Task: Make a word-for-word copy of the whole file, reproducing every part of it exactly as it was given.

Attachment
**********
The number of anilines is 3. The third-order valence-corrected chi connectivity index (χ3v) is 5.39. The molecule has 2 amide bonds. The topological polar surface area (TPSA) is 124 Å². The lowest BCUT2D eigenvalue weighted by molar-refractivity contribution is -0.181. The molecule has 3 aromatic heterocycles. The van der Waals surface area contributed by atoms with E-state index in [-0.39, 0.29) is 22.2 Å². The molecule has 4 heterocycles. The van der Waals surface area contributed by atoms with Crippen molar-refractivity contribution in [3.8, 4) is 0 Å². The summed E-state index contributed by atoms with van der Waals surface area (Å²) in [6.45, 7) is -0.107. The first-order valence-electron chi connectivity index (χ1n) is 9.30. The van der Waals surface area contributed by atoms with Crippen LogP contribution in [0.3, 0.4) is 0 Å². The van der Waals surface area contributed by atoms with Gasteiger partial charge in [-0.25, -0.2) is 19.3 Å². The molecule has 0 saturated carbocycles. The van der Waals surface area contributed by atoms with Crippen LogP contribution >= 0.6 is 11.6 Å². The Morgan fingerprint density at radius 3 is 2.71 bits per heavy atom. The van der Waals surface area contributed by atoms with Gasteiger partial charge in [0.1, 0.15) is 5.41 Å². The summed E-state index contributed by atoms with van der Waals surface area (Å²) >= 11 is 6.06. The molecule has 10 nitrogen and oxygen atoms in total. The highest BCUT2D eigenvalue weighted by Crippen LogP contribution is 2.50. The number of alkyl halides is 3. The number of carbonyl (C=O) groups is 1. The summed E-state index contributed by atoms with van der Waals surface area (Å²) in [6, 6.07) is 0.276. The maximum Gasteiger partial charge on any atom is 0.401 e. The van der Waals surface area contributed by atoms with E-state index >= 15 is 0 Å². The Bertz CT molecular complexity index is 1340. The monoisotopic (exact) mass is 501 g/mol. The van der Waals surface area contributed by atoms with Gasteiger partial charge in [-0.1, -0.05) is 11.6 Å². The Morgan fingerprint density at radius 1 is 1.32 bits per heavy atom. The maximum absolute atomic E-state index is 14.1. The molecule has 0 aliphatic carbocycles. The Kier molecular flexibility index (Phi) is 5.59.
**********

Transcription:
The number of anilines is 3. The third-order valence-corrected chi connectivity index (χ3v) is 5.39. The molecule has 2 amide bonds. The topological polar surface area (TPSA) is 124 Å². The lowest BCUT2D eigenvalue weighted by molar-refractivity contribution is -0.181. The molecule has 3 aromatic heterocycles. The van der Waals surface area contributed by atoms with E-state index in [-0.39, 0.29) is 22.2 Å². The molecule has 4 heterocycles. The van der Waals surface area contributed by atoms with Crippen molar-refractivity contribution in [3.8, 4) is 0 Å². The summed E-state index contributed by atoms with van der Waals surface area (Å²) in [6.45, 7) is -0.107. The first-order valence-electron chi connectivity index (χ1n) is 9.30. The van der Waals surface area contributed by atoms with Crippen LogP contribution in [0.3, 0.4) is 0 Å². The van der Waals surface area contributed by atoms with Gasteiger partial charge in [-0.25, -0.2) is 19.3 Å². The molecule has 0 saturated carbocycles. The van der Waals surface area contributed by atoms with Crippen LogP contribution >= 0.6 is 11.6 Å². The Morgan fingerprint density at radius 3 is 2.71 bits per heavy atom. The van der Waals surface area contributed by atoms with Gasteiger partial charge in [0.1, 0.15) is 5.41 Å². The summed E-state index contributed by atoms with van der Waals surface area (Å²) >= 11 is 6.06. The molecule has 10 nitrogen and oxygen atoms in total. The highest BCUT2D eigenvalue weighted by Crippen LogP contribution is 2.50. The number of alkyl halides is 3. The number of carbonyl (C=O) groups is 1. The summed E-state index contributed by atoms with van der Waals surface area (Å²) in [6, 6.07) is 0.276. The maximum Gasteiger partial charge on any atom is 0.401 e. The van der Waals surface area contributed by atoms with E-state index >= 15 is 0 Å². The Bertz CT molecular complexity index is 1340. The monoisotopic (exact) mass is 501 g/mol. The van der Waals surface area contributed by atoms with Gasteiger partial charge in [-0.1, -0.05) is 11.6 Å². The Morgan fingerprint density at radius 1 is 1.32 bits per heavy atom. The maximum absolute atomic E-state index is 14.1. The molecule has 0 aliphatic carbocycles. The Kier molecular flexibility index (Phi) is 5.59.